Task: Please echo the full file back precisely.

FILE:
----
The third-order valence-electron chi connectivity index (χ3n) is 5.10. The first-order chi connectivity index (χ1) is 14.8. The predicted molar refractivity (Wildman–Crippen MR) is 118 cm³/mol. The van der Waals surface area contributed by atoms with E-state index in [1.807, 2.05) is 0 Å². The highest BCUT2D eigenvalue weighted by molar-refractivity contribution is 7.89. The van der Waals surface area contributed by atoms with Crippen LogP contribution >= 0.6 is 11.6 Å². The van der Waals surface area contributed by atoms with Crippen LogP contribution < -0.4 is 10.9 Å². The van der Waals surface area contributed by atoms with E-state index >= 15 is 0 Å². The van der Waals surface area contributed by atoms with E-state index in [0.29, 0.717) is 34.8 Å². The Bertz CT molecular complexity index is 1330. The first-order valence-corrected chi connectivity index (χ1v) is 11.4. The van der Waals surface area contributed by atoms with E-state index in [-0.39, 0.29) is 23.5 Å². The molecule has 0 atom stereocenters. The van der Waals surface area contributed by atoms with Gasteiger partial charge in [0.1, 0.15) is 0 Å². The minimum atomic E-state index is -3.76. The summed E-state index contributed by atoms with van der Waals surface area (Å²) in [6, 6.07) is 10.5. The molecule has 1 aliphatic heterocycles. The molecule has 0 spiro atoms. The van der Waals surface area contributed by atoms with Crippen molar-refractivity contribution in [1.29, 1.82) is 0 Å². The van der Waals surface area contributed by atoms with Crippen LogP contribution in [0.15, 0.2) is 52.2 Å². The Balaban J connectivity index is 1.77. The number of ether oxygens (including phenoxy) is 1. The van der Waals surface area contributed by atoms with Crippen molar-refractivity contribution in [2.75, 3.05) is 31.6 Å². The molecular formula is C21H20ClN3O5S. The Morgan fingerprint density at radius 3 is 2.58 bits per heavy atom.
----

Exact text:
The third-order valence-electron chi connectivity index (χ3n) is 5.10. The first-order chi connectivity index (χ1) is 14.8. The predicted molar refractivity (Wildman–Crippen MR) is 118 cm³/mol. The van der Waals surface area contributed by atoms with E-state index in [1.807, 2.05) is 0 Å². The highest BCUT2D eigenvalue weighted by molar-refractivity contribution is 7.89. The van der Waals surface area contributed by atoms with Crippen LogP contribution >= 0.6 is 11.6 Å². The van der Waals surface area contributed by atoms with Crippen LogP contribution < -0.4 is 10.9 Å². The van der Waals surface area contributed by atoms with E-state index >= 15 is 0 Å². The van der Waals surface area contributed by atoms with E-state index in [0.29, 0.717) is 34.8 Å². The Bertz CT molecular complexity index is 1330. The first-order valence-corrected chi connectivity index (χ1v) is 11.4. The van der Waals surface area contributed by atoms with E-state index in [-0.39, 0.29) is 23.5 Å². The molecule has 0 atom stereocenters. The van der Waals surface area contributed by atoms with Gasteiger partial charge in [0.1, 0.15) is 0 Å². The minimum atomic E-state index is -3.76. The summed E-state index contributed by atoms with van der Waals surface area (Å²) in [6, 6.07) is 10.5. The molecule has 1 aliphatic heterocycles. The molecule has 0 spiro atoms. The van der Waals surface area contributed by atoms with Crippen molar-refractivity contribution in [1.29, 1.82) is 0 Å². The van der Waals surface area contributed by atoms with Crippen LogP contribution in [0.15, 0.2) is 52.2 Å². The Balaban J connectivity index is 1.77. The number of ether oxygens (including phenoxy) is 1. The van der Waals surface area contributed by atoms with Crippen molar-refractivity contribution in [2.75, 3.05) is 31.6 Å². The molecular formula is C21H20ClN3O5S. The Morgan fingerprint density at radius 3 is 2.58 bits per heavy atom.